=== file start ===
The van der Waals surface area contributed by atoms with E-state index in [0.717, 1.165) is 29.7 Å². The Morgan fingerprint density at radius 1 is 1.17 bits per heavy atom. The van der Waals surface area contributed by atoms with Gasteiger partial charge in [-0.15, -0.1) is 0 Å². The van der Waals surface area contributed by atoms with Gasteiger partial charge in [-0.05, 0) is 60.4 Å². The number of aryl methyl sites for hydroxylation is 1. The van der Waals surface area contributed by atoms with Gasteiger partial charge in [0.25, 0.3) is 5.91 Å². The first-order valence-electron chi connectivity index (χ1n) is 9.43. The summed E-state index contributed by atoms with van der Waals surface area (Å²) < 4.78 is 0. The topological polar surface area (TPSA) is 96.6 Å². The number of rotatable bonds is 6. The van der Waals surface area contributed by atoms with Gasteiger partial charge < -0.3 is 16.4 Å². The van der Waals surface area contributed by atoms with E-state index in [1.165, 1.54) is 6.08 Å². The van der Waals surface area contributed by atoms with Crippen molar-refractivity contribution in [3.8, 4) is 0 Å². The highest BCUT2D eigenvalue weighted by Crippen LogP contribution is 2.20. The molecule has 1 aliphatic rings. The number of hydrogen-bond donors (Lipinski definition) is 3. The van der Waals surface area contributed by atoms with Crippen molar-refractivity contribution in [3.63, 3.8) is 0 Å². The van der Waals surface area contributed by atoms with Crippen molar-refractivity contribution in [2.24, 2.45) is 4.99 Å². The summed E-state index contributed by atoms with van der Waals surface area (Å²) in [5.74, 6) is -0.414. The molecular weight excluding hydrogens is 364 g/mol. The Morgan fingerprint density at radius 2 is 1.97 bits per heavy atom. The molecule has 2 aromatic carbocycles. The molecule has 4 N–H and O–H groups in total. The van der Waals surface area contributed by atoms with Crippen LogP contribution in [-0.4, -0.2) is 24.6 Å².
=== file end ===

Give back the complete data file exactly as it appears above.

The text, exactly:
The van der Waals surface area contributed by atoms with E-state index in [0.717, 1.165) is 29.7 Å². The Morgan fingerprint density at radius 1 is 1.17 bits per heavy atom. The van der Waals surface area contributed by atoms with Gasteiger partial charge in [-0.15, -0.1) is 0 Å². The van der Waals surface area contributed by atoms with Gasteiger partial charge in [-0.05, 0) is 60.4 Å². The number of aryl methyl sites for hydroxylation is 1. The van der Waals surface area contributed by atoms with Gasteiger partial charge in [0.25, 0.3) is 5.91 Å². The first-order valence-electron chi connectivity index (χ1n) is 9.43. The summed E-state index contributed by atoms with van der Waals surface area (Å²) < 4.78 is 0. The topological polar surface area (TPSA) is 96.6 Å². The number of rotatable bonds is 6. The van der Waals surface area contributed by atoms with Gasteiger partial charge < -0.3 is 16.4 Å². The van der Waals surface area contributed by atoms with E-state index in [1.165, 1.54) is 6.08 Å². The van der Waals surface area contributed by atoms with Crippen molar-refractivity contribution in [3.8, 4) is 0 Å². The highest BCUT2D eigenvalue weighted by Crippen LogP contribution is 2.20. The molecule has 1 aliphatic rings. The number of hydrogen-bond donors (Lipinski definition) is 3. The van der Waals surface area contributed by atoms with Crippen molar-refractivity contribution in [3.63, 3.8) is 0 Å². The van der Waals surface area contributed by atoms with Crippen molar-refractivity contribution in [2.24, 2.45) is 4.99 Å². The summed E-state index contributed by atoms with van der Waals surface area (Å²) in [5.74, 6) is -0.414. The molecular weight excluding hydrogens is 364 g/mol. The Morgan fingerprint density at radius 2 is 1.97 bits per heavy atom. The molecule has 2 aromatic carbocycles. The molecule has 4 N–H and O–H groups in total. The van der Waals surface area contributed by atoms with Crippen LogP contribution in [-0.4, -0.2) is 24.6 Å².